We hope you don’t need it, but if you do, Laminil is available now in the US, Canada, Australia, and Dubai.

Who Invented Laminil?

Twenty-eight years ago, Charles Owen, a farrier by training known to most as Charlie, began his amazing journey to unlock the mystery of laminitis. Starting with an idea of how laminitis originated, Charlie spent the next 17 years conducting a methodical research program to refine and validate his theory of the laminitis cascade, the chain of biochemical events that leads to laminitis. A self-educated scientist, Charlie, turned to Colorado State University to test his basic theory that the laminitis cascade can be stopped at the mast cell.

With his basic theory confirmed, the task was to find a drug that would interrupt and halt the laminitis cascade by inhibiting mast cell. Charlie contacted a major hospital that specialized in immune system treatments, and they pointed to some compounds that might succeed. He tested the compounds in the CSU laboratory and found that cromone molecules—cromolyn and nedocromil—appeared promising. He filed patents on the use of these drugs to treat laminitis under the copyrighted name Laminil©.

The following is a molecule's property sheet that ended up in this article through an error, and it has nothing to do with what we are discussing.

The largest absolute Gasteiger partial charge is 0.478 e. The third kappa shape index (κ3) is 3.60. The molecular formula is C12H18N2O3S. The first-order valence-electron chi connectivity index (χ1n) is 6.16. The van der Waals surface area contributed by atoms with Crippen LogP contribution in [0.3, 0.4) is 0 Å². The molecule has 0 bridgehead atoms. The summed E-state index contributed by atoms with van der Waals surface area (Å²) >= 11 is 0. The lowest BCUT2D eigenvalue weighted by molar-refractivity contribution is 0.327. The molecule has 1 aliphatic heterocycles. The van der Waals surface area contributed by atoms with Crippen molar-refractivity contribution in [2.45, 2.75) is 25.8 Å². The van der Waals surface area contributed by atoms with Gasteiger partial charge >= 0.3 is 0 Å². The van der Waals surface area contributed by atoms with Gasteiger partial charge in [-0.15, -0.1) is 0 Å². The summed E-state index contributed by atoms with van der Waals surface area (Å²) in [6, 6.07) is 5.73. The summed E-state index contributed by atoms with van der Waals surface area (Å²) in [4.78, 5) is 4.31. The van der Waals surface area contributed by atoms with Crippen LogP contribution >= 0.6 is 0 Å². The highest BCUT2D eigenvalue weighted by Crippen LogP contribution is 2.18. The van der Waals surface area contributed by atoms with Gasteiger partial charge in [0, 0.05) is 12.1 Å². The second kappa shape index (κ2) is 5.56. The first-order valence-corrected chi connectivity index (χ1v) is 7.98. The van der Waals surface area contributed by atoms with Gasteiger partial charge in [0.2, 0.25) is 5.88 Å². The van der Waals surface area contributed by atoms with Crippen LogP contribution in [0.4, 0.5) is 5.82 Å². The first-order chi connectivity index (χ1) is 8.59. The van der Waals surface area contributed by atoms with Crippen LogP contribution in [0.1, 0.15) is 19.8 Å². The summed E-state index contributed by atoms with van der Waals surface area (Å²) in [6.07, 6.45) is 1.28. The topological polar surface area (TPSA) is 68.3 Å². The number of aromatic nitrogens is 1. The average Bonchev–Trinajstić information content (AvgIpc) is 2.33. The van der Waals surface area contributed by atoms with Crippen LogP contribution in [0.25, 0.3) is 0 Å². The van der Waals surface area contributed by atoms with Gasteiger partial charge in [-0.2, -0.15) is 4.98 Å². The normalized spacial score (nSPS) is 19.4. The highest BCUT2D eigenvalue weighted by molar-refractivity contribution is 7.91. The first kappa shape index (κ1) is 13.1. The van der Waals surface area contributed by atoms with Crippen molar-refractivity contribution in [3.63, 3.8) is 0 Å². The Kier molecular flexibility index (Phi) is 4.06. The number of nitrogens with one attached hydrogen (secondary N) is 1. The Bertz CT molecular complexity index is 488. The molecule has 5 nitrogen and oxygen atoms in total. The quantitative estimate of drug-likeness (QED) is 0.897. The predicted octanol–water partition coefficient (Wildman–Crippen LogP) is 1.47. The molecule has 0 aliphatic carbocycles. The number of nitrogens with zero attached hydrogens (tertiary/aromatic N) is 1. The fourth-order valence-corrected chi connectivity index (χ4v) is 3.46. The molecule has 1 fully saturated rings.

Next, Charlie arranged proof of concept studies on horses that had been artificially induced with laminitis. He devised the limb perfusion to deliver the drug to the affected area and converged on the appropriate dose through successive trials. In clinical studies, horses treated with Laminil recovered significantly faster than horses treated with a placebo.

With proof of concept confirmed, Charlie took Laminil to the field to test it on horses with naturally occurring laminitis. Over a hundred horses were involved in the field study. The results showed that Laminil can stop laminitis.

Charlie’s theory of laminitis was confirmed. His concept of intercepting the laminitis cascade at the mast cell was validated. His discovery of cromone molecules as effective mast cell inhibiters was clearly established. Decades of devotion and persistence came to fruition in Laminil and the new hope for horses with laminitis.